This last week has been bitterly cold here on the prairies yet I was struck by a comment on a site moaning about the weather, “it feels just like winter “. This was seconded by some friends of mine who worked for many years in a northern community. Despite the fact that school buses were cancelled for three days last week (this has happened before at least once in my short six year career of driving buses) to me it seemed no colder than a usual winter.
My house is warm and as long as the water doesn’t freeze I’m quite happy to just veg inside. I remember many February’s spent trudging to the back to check the sheep every two hours during lambing season. Imagine weighing only ten pounds, arriving dripping wet in a -40C windchill, and your mother has chosen the remotest, coldest corner of the yard to give birth, because she is hot and wants privacy. My kitchen and bathtub always had a lamb or three in it. Amazingly resilient, I’ve brought them into the house seemingly frozen solid, yet, after twenty minutes on the heat register, or wrapped in a blanket warmed in the dryer with a hot water bottle, they were up and bawling to be fed. Thankfully I no longer have sheep and now that I’m not worried about markets, I can time my babies for much warmer weather.
I always worry about the livestock though, especially the goats as they are so much more tender than the sheep. But they’ve been in the barn now for the past week, with a heat lamp and all the food they can eat. They are usually shivering humped up creatures–but not this year. For whatever reason they seem quite comfortable which lets me sleep at night. Piggy as you saw last time is also quite comfy–but my big outside dog is a challenge. She hates to be confined and prefers to sleep outside. This was fine when I had the sheep. She would snuggle down between a few and be toasty warm. But the goats are not snugglers. They are, in fact, quite miserable. Momma goat had to be tied in the barn so she doesn’t beat on her daughter, and drive her out into the cold. Because they are social animals momma goat would then follow Sissy outside and there they’d be–both cold and reluctant to go into the barn. So I tie momma goat. Sissy will go in as momma only has about 4 feet of play in her rope. If I bar the door the dog can’t get in. If I lock the dog in with the goats I’m sure she will kill them trying to get out. Every dog house I’ve made has been untouched. She refuses to use them preferring to sleep in the hay compound exposed to the elements. This year I came up with a solution. The barn is insulated around the bottom four feet but the door is just half inch plywood. I’ve hung a down sleeping bag over the entrance which stops the wind and it’s flexible enough the dog can come and go as she likes. The goats also like it. Sissy goat has figured out how to lift a corner to let herself out and so has the dog.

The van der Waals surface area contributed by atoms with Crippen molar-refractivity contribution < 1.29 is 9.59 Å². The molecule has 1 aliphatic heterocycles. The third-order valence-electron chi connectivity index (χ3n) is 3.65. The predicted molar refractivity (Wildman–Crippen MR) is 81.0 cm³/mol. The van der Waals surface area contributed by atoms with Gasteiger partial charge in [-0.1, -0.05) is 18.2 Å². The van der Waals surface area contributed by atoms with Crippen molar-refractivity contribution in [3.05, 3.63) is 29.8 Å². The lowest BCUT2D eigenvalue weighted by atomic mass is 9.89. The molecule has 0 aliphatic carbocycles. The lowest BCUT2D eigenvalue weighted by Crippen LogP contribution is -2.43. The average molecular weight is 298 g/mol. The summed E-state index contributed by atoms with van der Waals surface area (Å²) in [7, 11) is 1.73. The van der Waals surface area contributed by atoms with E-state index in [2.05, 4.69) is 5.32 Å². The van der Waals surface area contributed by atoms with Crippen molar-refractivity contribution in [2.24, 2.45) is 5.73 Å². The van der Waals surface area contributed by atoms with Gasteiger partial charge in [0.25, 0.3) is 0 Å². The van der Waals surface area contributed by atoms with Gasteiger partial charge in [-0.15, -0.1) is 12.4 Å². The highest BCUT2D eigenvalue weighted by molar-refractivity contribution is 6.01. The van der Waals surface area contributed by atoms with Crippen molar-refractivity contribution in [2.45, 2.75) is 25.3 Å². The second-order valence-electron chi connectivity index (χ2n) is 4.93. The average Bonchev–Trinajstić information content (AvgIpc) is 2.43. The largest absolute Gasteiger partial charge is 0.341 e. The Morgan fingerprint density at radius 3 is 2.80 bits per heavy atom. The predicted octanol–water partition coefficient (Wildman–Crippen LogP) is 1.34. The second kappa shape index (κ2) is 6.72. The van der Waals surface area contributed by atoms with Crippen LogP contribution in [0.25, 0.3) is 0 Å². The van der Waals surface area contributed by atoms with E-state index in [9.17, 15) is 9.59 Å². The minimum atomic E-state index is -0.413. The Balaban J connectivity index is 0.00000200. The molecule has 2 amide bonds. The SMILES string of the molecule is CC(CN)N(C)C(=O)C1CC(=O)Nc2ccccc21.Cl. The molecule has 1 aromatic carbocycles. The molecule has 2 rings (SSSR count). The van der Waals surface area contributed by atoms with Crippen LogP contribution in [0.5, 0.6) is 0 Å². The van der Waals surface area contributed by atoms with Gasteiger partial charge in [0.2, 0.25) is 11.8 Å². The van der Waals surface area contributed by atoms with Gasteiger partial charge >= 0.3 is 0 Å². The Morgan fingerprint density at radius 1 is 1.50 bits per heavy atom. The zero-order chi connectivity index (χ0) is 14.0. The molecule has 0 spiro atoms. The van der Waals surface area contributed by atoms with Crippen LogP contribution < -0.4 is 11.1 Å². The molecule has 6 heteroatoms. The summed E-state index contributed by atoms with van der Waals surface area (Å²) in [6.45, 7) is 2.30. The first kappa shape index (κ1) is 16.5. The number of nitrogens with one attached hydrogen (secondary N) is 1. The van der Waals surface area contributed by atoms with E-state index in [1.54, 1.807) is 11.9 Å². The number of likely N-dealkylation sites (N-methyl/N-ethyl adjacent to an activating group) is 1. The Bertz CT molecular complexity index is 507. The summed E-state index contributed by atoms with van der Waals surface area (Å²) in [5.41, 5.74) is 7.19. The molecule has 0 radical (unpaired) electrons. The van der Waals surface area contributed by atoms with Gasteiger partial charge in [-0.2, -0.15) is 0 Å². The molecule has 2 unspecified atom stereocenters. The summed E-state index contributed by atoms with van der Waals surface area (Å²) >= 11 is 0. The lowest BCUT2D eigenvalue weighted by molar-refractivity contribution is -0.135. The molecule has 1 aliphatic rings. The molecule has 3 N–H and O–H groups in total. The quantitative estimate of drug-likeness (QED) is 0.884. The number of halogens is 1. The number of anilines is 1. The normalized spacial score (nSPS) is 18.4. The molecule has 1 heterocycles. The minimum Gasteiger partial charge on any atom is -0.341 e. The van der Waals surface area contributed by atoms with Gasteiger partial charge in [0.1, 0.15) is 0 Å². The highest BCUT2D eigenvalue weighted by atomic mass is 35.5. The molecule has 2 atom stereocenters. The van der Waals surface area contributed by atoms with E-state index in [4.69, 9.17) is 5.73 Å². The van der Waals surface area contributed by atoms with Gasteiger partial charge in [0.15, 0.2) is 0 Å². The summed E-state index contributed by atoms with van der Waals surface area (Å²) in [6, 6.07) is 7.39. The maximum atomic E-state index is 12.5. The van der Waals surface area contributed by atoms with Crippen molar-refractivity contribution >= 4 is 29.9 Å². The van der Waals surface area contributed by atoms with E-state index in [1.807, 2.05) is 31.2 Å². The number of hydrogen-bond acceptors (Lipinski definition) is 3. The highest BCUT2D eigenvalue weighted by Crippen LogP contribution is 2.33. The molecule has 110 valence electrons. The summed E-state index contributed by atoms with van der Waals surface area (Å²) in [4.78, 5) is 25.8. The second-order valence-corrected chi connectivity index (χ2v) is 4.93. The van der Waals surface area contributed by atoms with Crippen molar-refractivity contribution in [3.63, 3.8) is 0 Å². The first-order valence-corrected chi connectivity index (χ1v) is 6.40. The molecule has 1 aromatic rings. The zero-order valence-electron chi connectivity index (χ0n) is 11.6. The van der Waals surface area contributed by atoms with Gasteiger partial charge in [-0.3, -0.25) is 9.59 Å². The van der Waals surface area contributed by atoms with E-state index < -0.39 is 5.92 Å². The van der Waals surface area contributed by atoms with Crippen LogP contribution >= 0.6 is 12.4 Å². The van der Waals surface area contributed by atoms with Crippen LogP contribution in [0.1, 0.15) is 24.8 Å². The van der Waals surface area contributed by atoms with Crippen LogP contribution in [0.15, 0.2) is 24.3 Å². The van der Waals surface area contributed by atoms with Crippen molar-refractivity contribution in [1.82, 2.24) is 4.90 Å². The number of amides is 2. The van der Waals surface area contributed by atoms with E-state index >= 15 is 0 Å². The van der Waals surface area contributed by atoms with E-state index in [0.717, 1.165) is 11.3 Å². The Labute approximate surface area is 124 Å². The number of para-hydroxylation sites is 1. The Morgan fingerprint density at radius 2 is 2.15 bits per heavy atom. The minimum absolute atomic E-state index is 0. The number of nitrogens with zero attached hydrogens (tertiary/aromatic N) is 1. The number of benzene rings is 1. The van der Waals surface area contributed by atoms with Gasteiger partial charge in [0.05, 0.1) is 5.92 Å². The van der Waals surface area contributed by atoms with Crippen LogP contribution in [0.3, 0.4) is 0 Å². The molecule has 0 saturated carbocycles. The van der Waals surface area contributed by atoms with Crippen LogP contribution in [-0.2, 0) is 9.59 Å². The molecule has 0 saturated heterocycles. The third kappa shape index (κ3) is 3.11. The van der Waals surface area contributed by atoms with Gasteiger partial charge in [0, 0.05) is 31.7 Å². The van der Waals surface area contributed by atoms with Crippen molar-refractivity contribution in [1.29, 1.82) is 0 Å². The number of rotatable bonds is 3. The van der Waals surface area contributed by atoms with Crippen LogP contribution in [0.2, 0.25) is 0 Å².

There are enough chickens in the coop to keep it warm with just body heat. It’s always 15 degrees warmer inside than outside but the eggs still freeze, not that’s there’s many eggs. Poor girls have enough work just to stay warm never mind producing eggs. I get maybe 6-8 a week which is enough. The frozen ones are for my little dog and the new cat. They both love eggs.
Poor Fuzzbutt got neutered last week, and shaved of all his wooly-ness. So he’s definitely an indoor cat for the duration.The guineas all line up outside facing south as there’s actually quite a bit of heat in the sun these days.The wild birds are also hungry in the cold. I bring home a big bag of meaty scraps for the big dog from the butchers and this last batch had lots of thick fatty bits I put out for the chickadees and woodpeckers. It’s quite the job to keep the feeders filled but once they come to depend on them as a source of food you simply can’t not keep them full.Back to work again tomorrow. It will be much milder than last week but still cold. So I’m not too sure about the polar vortex. I think it’s just a Saskatchewan winter.